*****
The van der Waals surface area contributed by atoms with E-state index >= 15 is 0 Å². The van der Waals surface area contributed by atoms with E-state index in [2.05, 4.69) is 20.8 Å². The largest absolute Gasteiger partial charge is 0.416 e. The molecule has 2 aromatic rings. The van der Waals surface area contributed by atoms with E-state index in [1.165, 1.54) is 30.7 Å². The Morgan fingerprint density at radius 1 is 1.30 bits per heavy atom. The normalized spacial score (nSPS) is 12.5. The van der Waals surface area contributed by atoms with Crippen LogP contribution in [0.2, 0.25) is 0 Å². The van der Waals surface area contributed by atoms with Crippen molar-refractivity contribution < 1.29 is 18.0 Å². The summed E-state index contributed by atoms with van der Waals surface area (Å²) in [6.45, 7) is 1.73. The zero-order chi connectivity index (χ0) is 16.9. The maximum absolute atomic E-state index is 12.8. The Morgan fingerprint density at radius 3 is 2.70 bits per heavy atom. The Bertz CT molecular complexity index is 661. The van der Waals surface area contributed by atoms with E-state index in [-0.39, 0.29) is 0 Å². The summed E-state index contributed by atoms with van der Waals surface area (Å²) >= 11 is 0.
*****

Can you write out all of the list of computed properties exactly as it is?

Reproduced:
The van der Waals surface area contributed by atoms with E-state index >= 15 is 0 Å². The van der Waals surface area contributed by atoms with E-state index in [2.05, 4.69) is 20.8 Å². The largest absolute Gasteiger partial charge is 0.416 e. The molecule has 2 aromatic rings. The van der Waals surface area contributed by atoms with E-state index in [1.165, 1.54) is 30.7 Å². The Morgan fingerprint density at radius 1 is 1.30 bits per heavy atom. The normalized spacial score (nSPS) is 12.5. The van der Waals surface area contributed by atoms with Crippen LogP contribution in [0.2, 0.25) is 0 Å². The van der Waals surface area contributed by atoms with Crippen molar-refractivity contribution < 1.29 is 18.0 Å². The summed E-state index contributed by atoms with van der Waals surface area (Å²) in [6.45, 7) is 1.73. The zero-order chi connectivity index (χ0) is 16.9. The maximum absolute atomic E-state index is 12.8. The Morgan fingerprint density at radius 3 is 2.70 bits per heavy atom. The Bertz CT molecular complexity index is 661. The van der Waals surface area contributed by atoms with E-state index in [-0.39, 0.29) is 0 Å². The summed E-state index contributed by atoms with van der Waals surface area (Å²) >= 11 is 0.